Two studies involving postmenopausal females found that sedentary behavior increased their risk of developing heart failure and that walking lowered their risk of high blood pressure.

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For people spending more time at home as a result of the COVID-19 pandemic, the new research provides an impetus to go for more walks and avoid sitting too long in front of computer or television screens.

In the two studies, which the University at Buffalo (UB), NY, led, researchers found that postmenopausal females who went for brisk walks and spent less time sitting or lying down during their waking hours had a lower risk of hypertension and heart failure, respectively.

“Walking and moving are simple activities that can be easily integrated into our daily lives,” says Jean Wactawksi-Wende, Ph.D., dean of UB’s School of Public Health and Health Professions (SPHHP) and a co-author of both studies.

The research drew upon data collected over several years from females who took part in the Women’s Health Initiative. The participants were 50–79 years of age at the start of the studies.

The results suggest that regardless of overall levels of physical activity, walking more and being less sedentary can benefit cardiovascular health.

“Sit less, walk more for heart health,” advises Michael LaMonte, Ph.D., research associate professor of epidemiology at the SPHHP.

LaMonte was the senior author on the paper that linked walking to a reduced risk of hypertension and first author on the paper that found an association between sedentary behavior and an increased risk of heart failure.

The walking research followed 83,435 females who did not have a diagnosis of hypertension, heart failure, coronary heart disease, or stroke at the start of the study.

All of the participants reported that they could walk at least one block without assistance.

During the average follow-up period of 11 years, 38,230 participants received a diagnosis of hypertension.

After adjusting for other possible contributing factors, including other types of physical exercise, the participants who walked the most were 11% less likely to develop hypertension than those who walked the least.

Participants who were among the fastest walkers had a 21% lower risk of hypertension compared with those who walked the slowest.

Even after adjusting the figures to account for the overall amount of time that each participant spent walking and the distance they covered, a walking speed of at least 2 miles per hour was associated with a significant reduction in the risk of hypertension.

The study suggests that walking briskly has a more significant effect on hypertension risk than either the total distance or the duration of walks.

“To put it simply, get your steps in, and try to make them quick,” says Connor Miller, who was the lead researcher on the study, which he worked on while obtaining his master’s in epidemiology at UB. He is now an epidemiologist at Roswell Park Comprehensive Cancer Center in Buffalo.

“Our work adds to growing evidence that you don’t necessarily have to be an avid jogger or cyclist to gain health benefits from physical activity,” he adds.

The findings of this study appear in the journal Hypertension.

The study of sedentary behavior followed 80,982 females who had not received a diagnosis of heart failure at the start of the study and were able to walk at least one block unassisted.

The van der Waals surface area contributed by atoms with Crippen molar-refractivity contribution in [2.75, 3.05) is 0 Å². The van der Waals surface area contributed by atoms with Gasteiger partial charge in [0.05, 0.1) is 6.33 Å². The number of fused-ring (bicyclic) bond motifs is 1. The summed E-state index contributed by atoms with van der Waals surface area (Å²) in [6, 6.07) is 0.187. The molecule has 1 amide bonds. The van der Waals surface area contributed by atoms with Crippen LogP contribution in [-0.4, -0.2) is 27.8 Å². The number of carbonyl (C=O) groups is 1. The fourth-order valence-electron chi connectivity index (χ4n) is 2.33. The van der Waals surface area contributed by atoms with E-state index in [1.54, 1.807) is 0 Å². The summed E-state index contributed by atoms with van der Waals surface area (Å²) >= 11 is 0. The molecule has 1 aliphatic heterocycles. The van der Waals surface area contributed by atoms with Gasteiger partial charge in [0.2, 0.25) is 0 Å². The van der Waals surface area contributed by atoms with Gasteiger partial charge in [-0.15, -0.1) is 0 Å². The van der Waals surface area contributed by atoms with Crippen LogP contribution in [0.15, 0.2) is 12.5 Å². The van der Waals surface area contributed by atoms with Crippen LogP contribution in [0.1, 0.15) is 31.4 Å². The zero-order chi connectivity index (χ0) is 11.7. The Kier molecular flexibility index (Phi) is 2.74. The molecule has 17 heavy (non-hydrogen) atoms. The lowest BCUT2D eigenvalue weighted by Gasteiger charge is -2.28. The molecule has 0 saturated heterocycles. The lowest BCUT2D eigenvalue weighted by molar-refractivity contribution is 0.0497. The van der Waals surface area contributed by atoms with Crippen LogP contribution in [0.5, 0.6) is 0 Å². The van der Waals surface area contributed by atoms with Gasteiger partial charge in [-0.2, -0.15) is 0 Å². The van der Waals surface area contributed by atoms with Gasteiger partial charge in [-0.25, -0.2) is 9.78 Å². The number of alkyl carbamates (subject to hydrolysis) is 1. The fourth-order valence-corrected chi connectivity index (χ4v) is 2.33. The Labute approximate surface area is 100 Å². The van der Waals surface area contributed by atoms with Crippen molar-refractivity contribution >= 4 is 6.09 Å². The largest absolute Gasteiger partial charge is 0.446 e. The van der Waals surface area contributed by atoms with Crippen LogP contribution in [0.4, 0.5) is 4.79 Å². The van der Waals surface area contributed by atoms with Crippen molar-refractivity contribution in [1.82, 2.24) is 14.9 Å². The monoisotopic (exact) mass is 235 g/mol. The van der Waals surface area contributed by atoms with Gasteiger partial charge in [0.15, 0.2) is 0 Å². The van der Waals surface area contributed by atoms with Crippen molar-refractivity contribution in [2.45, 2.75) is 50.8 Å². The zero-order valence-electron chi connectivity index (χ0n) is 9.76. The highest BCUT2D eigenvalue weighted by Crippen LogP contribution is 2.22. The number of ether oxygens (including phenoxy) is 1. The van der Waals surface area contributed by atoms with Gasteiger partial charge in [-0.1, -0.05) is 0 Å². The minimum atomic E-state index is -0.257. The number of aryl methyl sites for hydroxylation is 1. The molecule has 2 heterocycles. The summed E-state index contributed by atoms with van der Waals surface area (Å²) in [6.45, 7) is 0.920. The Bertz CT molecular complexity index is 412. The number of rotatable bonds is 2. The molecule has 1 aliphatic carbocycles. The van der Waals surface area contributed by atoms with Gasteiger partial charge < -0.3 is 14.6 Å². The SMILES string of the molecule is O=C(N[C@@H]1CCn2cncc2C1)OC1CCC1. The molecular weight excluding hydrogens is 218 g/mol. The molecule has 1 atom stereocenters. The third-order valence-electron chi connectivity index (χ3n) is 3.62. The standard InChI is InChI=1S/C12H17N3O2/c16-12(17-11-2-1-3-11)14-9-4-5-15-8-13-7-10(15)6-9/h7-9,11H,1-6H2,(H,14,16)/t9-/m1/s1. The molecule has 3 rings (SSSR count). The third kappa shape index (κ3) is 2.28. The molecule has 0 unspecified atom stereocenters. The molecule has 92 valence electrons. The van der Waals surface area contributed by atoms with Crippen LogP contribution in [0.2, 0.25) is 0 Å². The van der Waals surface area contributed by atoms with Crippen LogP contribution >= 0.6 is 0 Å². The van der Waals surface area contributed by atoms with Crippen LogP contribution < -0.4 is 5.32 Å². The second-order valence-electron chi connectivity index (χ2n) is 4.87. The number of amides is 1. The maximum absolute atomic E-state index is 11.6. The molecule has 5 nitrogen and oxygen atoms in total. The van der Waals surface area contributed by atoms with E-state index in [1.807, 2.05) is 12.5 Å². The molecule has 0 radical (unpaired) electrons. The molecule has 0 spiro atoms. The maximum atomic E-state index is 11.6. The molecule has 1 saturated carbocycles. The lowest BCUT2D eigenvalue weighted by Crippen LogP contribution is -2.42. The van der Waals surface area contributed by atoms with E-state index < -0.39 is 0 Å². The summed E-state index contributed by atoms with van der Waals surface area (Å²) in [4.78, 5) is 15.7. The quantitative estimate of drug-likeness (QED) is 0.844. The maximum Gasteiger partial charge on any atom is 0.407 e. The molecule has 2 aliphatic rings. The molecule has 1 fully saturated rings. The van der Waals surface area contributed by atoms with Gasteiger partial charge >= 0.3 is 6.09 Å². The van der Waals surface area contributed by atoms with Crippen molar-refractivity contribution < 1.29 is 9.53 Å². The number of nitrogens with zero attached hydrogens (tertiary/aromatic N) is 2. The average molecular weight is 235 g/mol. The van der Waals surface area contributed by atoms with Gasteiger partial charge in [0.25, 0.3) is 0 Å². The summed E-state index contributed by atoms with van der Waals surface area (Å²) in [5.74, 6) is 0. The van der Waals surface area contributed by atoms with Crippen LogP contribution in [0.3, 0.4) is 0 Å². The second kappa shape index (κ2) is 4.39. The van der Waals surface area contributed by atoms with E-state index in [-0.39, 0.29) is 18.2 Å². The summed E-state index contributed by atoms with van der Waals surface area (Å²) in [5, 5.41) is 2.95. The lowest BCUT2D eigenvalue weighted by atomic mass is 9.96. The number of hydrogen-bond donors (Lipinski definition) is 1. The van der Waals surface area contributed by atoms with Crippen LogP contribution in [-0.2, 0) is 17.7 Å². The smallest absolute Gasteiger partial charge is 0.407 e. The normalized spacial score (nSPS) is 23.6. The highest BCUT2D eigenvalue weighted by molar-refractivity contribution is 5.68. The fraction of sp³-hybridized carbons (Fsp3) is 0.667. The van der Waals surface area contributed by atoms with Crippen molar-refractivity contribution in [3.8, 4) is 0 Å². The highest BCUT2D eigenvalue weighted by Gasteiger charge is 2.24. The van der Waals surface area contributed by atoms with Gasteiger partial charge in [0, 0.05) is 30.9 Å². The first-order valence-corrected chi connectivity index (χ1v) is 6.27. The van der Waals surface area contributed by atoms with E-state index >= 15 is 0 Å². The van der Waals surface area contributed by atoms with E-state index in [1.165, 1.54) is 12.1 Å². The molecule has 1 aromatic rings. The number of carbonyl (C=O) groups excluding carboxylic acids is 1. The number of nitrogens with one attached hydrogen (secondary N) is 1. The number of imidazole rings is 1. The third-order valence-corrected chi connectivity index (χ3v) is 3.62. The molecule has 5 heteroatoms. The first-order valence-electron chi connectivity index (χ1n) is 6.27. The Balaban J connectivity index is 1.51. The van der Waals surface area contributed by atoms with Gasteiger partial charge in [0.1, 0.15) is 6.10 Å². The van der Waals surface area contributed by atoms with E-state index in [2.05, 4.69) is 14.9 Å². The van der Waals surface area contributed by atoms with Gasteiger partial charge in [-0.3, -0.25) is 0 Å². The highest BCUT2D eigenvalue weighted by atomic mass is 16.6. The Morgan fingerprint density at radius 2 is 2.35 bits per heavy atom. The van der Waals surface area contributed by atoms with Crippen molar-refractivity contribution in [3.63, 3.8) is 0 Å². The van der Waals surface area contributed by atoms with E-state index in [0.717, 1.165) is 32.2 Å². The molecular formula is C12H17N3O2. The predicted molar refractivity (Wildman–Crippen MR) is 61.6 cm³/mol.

The participants regularly filled out questionnaires that included questions about the amount of time they spent sitting or lying down in their waking hours.

During the average follow-up period of 9 years, there were 1,402 cases of hospitalization for heart failure.

In their analysis, the researchers adjusted the figures to account for a wide range of other possible confounding factors, including the participants’ age, race/ethnicity, smoking status, alcohol consumption, and use of hormone replacement therapy.

Compared with the participants who reported sitting for no more than 4.5 hours a day, sitting for 4.6–8.5 hours a day was associated with a 14% increased risk of heart failure.

Sitting for more than 8.5 hours per day was associated with a 54% increased risk of heart failure.

Even among females with the highest levels of recreational physical activity, the risk of heart failure was significantly raised if they spent more than 9.5 hours per day sitting or lying down.

“This latter finding points to the need to not only promote more physical activity for heart failure prevention but to also promote interruption of sedentary time throughout the day,” says LaMonte.

In their paper, the researchers say that the risks of heart failure associated with prolonged sedentary behavior are on a par with those for obesity and diabetes.

Other studies suggest that sedentary behavior promotes the development of atherosclerosis (narrowing of the arteries supplying the heart muscle), the authors write, which, in turn, increases a person’s risk of heart failure.

They report their findings in the journal Circulation: Heart Failure.

Medical News Today have reported a range of other possible negative health effects of sedentary behavior, including obesity, type 2 diabetes, and cancer.

Both studies had some limitations in common.

The researchers could not rule out the possibility that some participants had undiagnosed underlying health conditions at the start of the study. These could have affected their walking and sedentary behavior.

Also, both studies relied upon the participants’ estimates of how far and fast they walked or the amount of time they spent sitting or lying down.

Finally, the study of sedentary behavior only gauged the total time that people spent sitting or lying down. Other research, using accelerometers to record participants’ movements, suggests that the length of each uninterrupted bout of sedentary behavior is also an important factor.